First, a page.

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kaiser docs & wellbutrin

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Dear thisthat,

My primary care doctor is the one who has given me all of my anti-depressants.  Can you explain to your doctor that you're depressed and Wellbutrin helped you to function day-to-day?  It isn't like you're asking for some nasty habit-forming drug, for heaven's sake!

Depression is the most common form of mental illness in this country.  Unless he's living in a vacuum, he must have a lot of patients telling him that they're depressed.

I wouldn't emphasize the smoking thing, because they would only want you to have it for a limited time to quit smoking.  Even as stable as I am, my doctor gives me a 3-month prescription for my AD, not a year's worth.

See what he says and let us know what happens.


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I'm not sure I can add anything valuable, but I'll give you what I've got. I'm not on Kaiser; however, my mother is. She's been on Kaiser for at least a couple of decades now. Anyway, the thing I've noticed with Kaiser is that she's been able to get pretty decent care -- at times, I'd say even excellent -- but it IS a hassle. You kind of need to know how to work the system and to be an aggressive advocate for yourself. Unfortunately, my mom is about the shyest, most soft-spoken woman you'd ever meet, so it's taken a lot for her to do this for herself -- but she has.

Two things I can think of to keep in mind:


Took my mom a bit of doing, but she kept insisting. If I remember correctly, she'd asked around among her friends/co-workers on the same plan for input on what they thought of the different docs. Bottom line, having a primary doc who listens to her has made all the difference in the world -- both in terms of her primary care, and in getting the referrals to specialists when she needs it.

2) If you are referred to a psychiatrist to deal with meds, BE VERY INSISTENT ABOUT YOUR NEEDS & WHAT YOU WANT.

I'll give you an example: my mother's and my depression are very similar, and we have almost identical reactions to meds. I was on Effexor for about 15 years, the 1st antidepressant that really worked for me. (It eventually pooped-out on me, but that's beside the point here.) My mother kept asking her pdoc at Kaiser "What about Effexor? It's worked real well for my daughter." For some unknown reason, he kept trying her on everything else -- over a period of I think maybe 2-3 years, or more. Finally last year, he put her on Effexor, and -- bingo -- my mother's lifelong depression lifted! (I could cry ever time I talk to her...it's so amazing, I have never heard her this happy before.)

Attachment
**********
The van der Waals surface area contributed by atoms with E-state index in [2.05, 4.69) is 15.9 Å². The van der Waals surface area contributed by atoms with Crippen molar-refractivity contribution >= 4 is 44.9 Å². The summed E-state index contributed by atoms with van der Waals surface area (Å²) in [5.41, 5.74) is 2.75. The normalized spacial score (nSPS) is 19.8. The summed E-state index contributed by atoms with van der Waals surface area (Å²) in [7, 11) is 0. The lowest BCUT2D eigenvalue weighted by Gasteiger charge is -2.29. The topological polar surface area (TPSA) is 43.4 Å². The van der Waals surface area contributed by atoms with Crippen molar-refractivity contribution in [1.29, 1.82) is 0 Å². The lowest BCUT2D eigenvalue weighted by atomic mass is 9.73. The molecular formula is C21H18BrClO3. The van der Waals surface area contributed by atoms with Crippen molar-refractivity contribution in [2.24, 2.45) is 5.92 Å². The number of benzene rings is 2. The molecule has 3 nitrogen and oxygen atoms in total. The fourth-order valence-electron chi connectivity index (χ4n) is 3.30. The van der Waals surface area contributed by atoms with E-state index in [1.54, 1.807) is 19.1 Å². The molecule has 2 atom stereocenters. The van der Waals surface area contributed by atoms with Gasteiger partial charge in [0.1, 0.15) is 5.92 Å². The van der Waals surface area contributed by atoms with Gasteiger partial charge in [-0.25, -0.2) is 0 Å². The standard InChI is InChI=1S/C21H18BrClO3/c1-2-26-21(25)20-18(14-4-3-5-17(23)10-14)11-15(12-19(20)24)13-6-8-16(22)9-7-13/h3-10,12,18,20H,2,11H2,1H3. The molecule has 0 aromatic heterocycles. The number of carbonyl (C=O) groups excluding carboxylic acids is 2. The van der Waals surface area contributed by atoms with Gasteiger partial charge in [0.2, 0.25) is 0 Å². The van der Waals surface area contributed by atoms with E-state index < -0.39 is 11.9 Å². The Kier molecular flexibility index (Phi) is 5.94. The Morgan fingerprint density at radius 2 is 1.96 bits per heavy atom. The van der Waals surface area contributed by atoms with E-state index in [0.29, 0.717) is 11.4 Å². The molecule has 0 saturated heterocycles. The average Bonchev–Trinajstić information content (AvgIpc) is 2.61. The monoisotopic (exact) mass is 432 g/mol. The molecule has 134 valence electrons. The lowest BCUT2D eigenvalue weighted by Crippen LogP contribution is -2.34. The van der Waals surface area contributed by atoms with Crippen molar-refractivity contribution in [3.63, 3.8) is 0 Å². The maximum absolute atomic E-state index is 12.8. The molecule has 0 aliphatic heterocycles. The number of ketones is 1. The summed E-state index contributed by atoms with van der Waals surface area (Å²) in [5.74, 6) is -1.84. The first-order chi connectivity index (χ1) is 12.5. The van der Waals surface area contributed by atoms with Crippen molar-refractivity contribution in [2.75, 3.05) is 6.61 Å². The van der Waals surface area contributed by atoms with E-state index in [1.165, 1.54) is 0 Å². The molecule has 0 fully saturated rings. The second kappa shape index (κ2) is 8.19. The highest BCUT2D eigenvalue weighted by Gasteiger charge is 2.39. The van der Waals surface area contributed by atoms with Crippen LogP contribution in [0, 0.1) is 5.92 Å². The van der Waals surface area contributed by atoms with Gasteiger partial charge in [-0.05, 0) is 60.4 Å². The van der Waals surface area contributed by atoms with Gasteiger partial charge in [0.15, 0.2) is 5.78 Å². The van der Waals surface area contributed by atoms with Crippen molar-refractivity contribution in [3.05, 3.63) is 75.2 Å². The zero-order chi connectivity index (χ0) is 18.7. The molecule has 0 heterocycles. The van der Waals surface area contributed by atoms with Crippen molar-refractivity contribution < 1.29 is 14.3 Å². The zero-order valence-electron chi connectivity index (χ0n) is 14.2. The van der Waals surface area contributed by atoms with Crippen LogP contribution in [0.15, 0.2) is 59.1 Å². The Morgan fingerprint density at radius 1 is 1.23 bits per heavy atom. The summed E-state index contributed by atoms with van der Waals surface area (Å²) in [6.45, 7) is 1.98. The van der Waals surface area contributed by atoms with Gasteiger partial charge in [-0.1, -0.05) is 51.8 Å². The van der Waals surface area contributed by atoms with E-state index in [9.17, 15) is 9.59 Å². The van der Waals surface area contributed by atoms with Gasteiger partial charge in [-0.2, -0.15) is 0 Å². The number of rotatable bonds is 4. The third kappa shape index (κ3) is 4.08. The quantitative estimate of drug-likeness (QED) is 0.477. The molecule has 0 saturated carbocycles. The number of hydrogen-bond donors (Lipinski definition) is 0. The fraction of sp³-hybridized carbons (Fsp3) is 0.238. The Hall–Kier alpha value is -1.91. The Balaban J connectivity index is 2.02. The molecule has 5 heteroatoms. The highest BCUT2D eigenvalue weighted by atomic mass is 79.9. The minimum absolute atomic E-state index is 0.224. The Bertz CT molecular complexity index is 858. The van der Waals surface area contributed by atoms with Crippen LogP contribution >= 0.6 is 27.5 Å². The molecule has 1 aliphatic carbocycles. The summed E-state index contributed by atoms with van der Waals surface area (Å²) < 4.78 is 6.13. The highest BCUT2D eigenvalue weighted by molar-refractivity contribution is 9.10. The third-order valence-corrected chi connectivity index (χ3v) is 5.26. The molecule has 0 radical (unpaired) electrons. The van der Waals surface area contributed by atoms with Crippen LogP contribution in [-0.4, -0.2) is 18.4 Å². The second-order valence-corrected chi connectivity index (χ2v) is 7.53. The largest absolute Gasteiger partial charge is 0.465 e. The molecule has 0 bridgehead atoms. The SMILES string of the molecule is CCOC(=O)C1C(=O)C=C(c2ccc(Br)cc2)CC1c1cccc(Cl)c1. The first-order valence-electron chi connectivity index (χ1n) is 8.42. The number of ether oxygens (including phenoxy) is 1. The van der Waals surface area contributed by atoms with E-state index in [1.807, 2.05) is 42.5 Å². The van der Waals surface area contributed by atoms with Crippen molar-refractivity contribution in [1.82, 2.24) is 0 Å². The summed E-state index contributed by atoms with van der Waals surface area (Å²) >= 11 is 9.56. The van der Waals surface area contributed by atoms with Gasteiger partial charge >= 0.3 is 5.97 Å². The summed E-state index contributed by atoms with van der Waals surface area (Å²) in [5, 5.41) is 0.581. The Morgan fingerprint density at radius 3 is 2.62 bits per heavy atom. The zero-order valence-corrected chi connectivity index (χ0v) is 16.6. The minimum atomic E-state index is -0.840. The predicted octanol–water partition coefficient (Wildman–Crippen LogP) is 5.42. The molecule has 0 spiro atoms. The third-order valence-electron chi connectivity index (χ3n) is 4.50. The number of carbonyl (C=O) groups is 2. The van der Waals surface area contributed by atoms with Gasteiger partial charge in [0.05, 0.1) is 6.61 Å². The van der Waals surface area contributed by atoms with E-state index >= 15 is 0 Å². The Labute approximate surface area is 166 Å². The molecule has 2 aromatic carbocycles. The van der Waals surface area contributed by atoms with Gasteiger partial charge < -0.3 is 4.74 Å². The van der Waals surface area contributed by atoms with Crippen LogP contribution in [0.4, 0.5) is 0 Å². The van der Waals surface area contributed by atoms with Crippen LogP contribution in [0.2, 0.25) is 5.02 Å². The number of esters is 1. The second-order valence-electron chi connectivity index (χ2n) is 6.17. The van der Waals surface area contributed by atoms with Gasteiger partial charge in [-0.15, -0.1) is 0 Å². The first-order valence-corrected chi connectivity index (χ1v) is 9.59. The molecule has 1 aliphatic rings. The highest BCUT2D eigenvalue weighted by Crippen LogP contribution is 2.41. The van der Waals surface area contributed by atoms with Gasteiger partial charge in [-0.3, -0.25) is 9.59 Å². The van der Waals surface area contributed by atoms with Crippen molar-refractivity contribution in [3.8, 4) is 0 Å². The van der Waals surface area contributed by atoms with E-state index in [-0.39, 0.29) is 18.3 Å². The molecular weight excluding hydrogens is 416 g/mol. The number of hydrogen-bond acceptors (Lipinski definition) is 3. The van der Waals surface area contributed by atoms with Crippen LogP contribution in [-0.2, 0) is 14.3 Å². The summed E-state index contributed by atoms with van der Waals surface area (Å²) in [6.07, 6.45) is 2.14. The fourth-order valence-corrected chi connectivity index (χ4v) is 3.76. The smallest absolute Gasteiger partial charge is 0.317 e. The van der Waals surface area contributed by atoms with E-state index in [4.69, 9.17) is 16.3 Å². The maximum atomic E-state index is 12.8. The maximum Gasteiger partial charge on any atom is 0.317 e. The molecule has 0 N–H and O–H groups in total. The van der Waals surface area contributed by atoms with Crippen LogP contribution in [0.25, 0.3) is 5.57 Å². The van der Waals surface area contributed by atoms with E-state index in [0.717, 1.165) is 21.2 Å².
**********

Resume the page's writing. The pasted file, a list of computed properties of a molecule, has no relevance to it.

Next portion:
Again, please keep in mind that my mother is not a very assertive person, so hopefully you won't have this problem. My mom is also 76 yrs old and has severe hearing loss, so communication is not always the best either. I live in another state, so I'm not there when she is going through this. A few years back I was there when she had a couple of carpal tunnel operations, and I went with her to her appts. Doing this, I realized how much communication was being missed, mainly because she can't hear well, and she'd just assume the surgeon had understood what she'd said in her extremely soft voice. So, I ended up being her advocate and making sure everyone understood one another. (An aside: I've had wrist surgery myself, and I was very impressed by her Kaiser surgeon.) Anyway, I go into this detail about my mom because again this may not apply to you.

One bummer about Kaiser in my mom's case is that at 1st they covered the Effexor. Then they changed their formulary of accepted meds, and Effexor isn't one of them -- they no longer pay for it. However, the pdoc does fill out the forms she needs to get the meds from Canada, so at least she is able to save money that way.

I hope this is of some help. Good luck! And keep asking Qs here -- people are always willing to do what they can.

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